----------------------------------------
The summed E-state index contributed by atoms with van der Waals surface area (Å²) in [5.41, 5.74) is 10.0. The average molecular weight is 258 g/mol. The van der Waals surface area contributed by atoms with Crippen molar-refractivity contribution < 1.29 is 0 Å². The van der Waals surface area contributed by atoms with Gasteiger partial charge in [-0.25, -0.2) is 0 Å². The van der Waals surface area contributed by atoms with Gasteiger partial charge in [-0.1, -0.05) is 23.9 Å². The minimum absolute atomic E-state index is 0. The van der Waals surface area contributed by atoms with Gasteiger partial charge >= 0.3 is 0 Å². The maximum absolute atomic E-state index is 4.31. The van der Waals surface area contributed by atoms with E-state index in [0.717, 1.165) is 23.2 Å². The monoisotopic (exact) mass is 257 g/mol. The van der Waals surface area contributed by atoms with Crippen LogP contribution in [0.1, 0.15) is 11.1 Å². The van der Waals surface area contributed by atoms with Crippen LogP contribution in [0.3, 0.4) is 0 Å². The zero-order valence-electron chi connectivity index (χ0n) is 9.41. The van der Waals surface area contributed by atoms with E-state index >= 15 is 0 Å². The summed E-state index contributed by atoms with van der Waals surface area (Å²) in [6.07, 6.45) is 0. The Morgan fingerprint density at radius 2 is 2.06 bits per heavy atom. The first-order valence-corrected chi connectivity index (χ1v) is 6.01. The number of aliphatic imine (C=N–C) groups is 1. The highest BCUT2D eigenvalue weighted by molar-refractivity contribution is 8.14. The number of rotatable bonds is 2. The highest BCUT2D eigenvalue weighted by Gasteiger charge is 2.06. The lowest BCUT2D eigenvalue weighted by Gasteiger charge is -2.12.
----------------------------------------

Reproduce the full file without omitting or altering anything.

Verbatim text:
The summed E-state index contributed by atoms with van der Waals surface area (Å²) in [5.41, 5.74) is 10.0. The average molecular weight is 258 g/mol. The van der Waals surface area contributed by atoms with Crippen molar-refractivity contribution < 1.29 is 0 Å². The van der Waals surface area contributed by atoms with Gasteiger partial charge in [-0.25, -0.2) is 0 Å². The van der Waals surface area contributed by atoms with Gasteiger partial charge in [-0.1, -0.05) is 23.9 Å². The minimum absolute atomic E-state index is 0. The van der Waals surface area contributed by atoms with Gasteiger partial charge >= 0.3 is 0 Å². The maximum absolute atomic E-state index is 4.31. The van der Waals surface area contributed by atoms with E-state index in [0.717, 1.165) is 23.2 Å². The monoisotopic (exact) mass is 257 g/mol. The van der Waals surface area contributed by atoms with Crippen LogP contribution in [0.1, 0.15) is 11.1 Å². The van der Waals surface area contributed by atoms with Crippen LogP contribution in [0.3, 0.4) is 0 Å². The zero-order valence-electron chi connectivity index (χ0n) is 9.41. The van der Waals surface area contributed by atoms with E-state index >= 15 is 0 Å². The summed E-state index contributed by atoms with van der Waals surface area (Å²) in [6.07, 6.45) is 0. The Morgan fingerprint density at radius 2 is 2.06 bits per heavy atom. The first-order valence-corrected chi connectivity index (χ1v) is 6.01. The number of aliphatic imine (C=N–C) groups is 1. The highest BCUT2D eigenvalue weighted by molar-refractivity contribution is 8.14. The number of rotatable bonds is 2. The highest BCUT2D eigenvalue weighted by Gasteiger charge is 2.06. The lowest BCUT2D eigenvalue weighted by Gasteiger charge is -2.12.